Goodbye to a friend

To the Patrons of: Angry Wade's 222 Smith St. Brooklyn, ND 11231 Hi folks, Let me introduce myself. I was a friend of George Weber's. I bet you've heard that sentence an awful lot in the past days. If you knew George, you were his friend. It's a ...

To the Patrons of:

Angry Wade's

222 Smith St.

Brooklyn, ND 11231

Hi folks,


Let me introduce myself. I was a friend of George Weber's. I bet you've heard that sentence an awful lot in the past days. If you knew George, you were his friend.

It's a helluva thing that happened. I haven't been quite myself since I heard.

My wife, Julie, was up early with the kids Monday morning, getting them ready for school, when she heard the broadcast. She'd heard me talk about George -- we worked together at KIMN in Denver, shared some laughs and a few drinks, and I suppose she knew from the way I talked, that George was a really good guy.

But, you all know that.

The thing is, Julie couldn't quite convince herself she'd heard the news right or she remembered his name right. Funny how the mind works. You desperately want to be wrong about something like this. She shook me awake gently, gave me the news, and the first words from my mouth that Monday morning were, "Oh, no."

The last time I talked to George, he couldn't stop talking about you guys -- the folks at Angry Wade's and the other folks in your neighborhood. In the days since George's death, I've learned more about this place George loved so much. Reporters described the bar, the patrons, and the way you set up a drink for George at his favorite spot at the bar in his memory after he died. That's a beautiful thing -- a holy thing. I wish I could have been there.

I've been reading your remembrances in the news stories. About what a common touch George had, despite being so well known for his work at WABC.

I can imagine George grilling chicken on the sidewalk with his neighbors during the power outage. I see him leaning over the grill in that curious hunched-up way, peaking over his shoulder with a wisecrack.


I have a few stories, too. There was the time he went off on a rant about the poor drive-thru service he had received while heading to a big fire. Not only did it take forever, they got the order wrong. And he was late to the fire. When he got back to the radio station, he was steaming.

"Put me on the air," he said. I knew I shouldn't, but I just had to hear what George had to say. Unfortunately, someone important at that fast food franchise heard it, too, and it cost -- temporarily, at least -- the station a $100,000 account. George and I both got called into the program director's office, a guy ill-suited for the job because by his own admission he didn't know what was funny. I assured him what George had said was funny. So, we didn't get fired.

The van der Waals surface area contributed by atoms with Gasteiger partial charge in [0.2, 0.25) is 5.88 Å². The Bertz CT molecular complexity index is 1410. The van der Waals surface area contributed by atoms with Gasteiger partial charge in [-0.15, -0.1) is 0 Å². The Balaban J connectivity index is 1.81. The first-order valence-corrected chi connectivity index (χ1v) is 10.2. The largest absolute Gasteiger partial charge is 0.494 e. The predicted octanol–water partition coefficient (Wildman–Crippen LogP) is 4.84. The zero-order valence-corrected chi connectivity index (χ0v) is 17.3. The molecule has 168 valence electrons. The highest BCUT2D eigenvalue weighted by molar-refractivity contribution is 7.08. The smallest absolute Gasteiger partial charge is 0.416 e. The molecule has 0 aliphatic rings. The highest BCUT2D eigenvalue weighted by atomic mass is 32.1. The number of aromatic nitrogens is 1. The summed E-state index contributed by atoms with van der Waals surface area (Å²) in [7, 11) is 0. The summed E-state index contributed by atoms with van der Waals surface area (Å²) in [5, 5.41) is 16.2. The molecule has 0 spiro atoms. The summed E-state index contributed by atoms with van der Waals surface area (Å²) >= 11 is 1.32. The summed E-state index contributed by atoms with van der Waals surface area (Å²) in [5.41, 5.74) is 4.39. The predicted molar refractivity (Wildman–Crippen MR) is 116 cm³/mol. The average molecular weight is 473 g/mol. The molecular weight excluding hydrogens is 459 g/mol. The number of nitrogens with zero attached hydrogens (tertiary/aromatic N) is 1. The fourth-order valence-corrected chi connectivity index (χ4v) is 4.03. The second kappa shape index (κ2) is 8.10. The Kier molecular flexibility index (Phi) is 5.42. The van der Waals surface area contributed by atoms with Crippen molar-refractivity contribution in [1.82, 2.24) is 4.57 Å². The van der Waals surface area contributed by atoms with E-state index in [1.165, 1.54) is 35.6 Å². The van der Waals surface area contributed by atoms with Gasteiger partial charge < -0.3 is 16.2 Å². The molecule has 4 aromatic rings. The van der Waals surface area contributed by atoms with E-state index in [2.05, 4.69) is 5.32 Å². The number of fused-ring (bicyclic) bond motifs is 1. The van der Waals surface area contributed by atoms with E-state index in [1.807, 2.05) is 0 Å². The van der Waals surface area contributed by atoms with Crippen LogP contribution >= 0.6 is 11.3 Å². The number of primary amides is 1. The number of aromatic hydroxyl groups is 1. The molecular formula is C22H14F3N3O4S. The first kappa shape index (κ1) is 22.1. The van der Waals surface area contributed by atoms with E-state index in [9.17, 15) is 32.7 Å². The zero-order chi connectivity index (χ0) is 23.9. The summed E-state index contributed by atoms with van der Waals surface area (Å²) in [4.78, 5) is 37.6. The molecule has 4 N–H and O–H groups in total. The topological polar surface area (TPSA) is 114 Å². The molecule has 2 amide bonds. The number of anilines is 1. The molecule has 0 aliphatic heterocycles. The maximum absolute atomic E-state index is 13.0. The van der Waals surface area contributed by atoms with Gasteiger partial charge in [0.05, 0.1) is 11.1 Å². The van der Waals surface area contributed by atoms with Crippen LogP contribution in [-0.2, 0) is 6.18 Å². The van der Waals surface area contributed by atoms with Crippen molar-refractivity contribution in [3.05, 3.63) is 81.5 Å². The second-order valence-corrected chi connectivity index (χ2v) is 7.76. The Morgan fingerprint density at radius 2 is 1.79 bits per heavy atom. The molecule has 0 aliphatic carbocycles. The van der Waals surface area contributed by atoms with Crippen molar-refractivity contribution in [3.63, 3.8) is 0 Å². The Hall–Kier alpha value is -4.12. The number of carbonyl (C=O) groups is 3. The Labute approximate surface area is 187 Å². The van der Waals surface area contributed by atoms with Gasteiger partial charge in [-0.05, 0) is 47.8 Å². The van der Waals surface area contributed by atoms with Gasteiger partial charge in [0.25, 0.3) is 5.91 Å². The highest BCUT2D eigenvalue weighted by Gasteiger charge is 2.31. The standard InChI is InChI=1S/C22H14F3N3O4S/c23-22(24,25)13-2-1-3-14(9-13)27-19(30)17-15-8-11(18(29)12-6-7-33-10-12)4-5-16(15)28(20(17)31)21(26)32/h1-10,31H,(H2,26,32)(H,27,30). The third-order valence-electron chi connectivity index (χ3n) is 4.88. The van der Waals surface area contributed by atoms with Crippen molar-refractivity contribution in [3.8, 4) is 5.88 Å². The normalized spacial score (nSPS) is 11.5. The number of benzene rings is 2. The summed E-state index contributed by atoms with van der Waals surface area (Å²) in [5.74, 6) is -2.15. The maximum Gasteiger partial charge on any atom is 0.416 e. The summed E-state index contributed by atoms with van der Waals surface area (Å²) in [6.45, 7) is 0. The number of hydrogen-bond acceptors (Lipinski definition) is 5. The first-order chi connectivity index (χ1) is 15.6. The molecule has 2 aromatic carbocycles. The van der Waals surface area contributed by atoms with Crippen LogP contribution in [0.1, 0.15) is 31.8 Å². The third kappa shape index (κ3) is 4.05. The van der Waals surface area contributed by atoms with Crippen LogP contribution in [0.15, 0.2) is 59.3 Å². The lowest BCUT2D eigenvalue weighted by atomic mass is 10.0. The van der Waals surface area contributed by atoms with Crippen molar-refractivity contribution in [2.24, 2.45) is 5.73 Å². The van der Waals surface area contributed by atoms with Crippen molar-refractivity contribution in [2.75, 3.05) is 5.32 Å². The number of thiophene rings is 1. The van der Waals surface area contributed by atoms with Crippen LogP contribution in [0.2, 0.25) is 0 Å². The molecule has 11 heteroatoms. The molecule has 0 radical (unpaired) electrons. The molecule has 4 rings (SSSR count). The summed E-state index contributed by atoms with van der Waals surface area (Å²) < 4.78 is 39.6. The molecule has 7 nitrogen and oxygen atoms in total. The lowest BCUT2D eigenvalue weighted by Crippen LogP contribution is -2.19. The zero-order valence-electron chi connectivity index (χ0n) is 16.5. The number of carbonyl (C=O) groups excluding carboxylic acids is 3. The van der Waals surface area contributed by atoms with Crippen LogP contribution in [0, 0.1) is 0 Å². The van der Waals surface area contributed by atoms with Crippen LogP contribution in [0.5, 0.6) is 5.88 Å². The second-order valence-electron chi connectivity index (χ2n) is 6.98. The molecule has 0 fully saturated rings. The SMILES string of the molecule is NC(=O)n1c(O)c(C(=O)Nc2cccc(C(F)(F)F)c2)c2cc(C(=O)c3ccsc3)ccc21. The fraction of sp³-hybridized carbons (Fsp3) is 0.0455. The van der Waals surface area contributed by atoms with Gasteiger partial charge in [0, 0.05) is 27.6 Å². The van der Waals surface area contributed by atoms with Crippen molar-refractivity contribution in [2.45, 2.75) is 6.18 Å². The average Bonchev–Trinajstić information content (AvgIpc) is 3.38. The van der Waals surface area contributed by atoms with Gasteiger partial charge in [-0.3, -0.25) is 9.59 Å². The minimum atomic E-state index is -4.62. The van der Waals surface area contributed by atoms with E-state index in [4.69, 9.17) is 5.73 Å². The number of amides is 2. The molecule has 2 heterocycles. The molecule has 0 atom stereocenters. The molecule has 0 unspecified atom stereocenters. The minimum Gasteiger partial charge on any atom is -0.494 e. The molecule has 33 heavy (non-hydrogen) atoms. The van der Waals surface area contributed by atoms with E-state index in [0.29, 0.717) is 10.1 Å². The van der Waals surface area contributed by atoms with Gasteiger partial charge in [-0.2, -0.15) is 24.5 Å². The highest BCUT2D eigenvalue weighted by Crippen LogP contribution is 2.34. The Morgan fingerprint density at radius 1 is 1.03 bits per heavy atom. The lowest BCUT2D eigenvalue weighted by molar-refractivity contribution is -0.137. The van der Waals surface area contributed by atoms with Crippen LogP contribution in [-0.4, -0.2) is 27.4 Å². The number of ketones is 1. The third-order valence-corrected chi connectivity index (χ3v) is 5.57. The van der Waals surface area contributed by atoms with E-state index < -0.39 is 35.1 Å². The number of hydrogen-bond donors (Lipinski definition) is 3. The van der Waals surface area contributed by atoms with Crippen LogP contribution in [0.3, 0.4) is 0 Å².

I needn't tell you George looked at life from an angle that mathematically cannot be calculated. He once stumped wisecracking Milton Berle by asking him if he could be a tree, what kind of tree would he be? Berle, not a noted existentionalist, stomped off down the red carpet muttering to himself. George played the tape for me over and over, quite pleased with himself.

When multinational Citibank set up headquarters in South Dakota because of the favorable business climate, George was fascinated, so he convinced his Denver station to fund an investigative report. "Well, if you get near Frederick, S.D., stop in and see my parents," I told him. It's the kind of thing everyone says but no one really does.

He must have driven a hundred miles out of his way to do so, but he arrived in my hometown -- population 400 -- at lunchtime. My mom is an amazing cook, but that day, of all days, they were eating the humblest of meals, Campbell's tomato soup.

I had to call Mom after I got the bad news and we talked about his visit that day. Mom was still mortified about the tomato soup. "Mom," I said, "George was absolutely charmed by it." George sat at that small table in that small kitchen with a bowl of soup and saw real beauty in the experience. He mentioned it more than once.

I told Mom about what was in the papers. About a secret side of George I never knew. A messy thing, life. A messy thing, death. She spoke to me wisely as only a mother can. "Don't let any of that change the way you remember your friend."

It could never happen. I heard what was to be one of his last ABC news broadcasts. I turned up the radio and shushed the kids. "That's my old friend, George," I told them with pride.


I'm including a few dollars. Set up a Wild Turkey with a Coke chaser at George's spot. Buy some drinks for his friends and put the rest in the tip jar.

When I get to Brooklyn I plan to stop in myself.

A friend,

Tony Bender

-- George Weber, 47, an ABC radio newsman, was stabbed to death on March 20 in what police believe was an Internet date gone badly. A 16-year-old youth is in custody. Weber was well known in New York for his 9/11 reporting and work with Mayor Bloomberg on a radio show.

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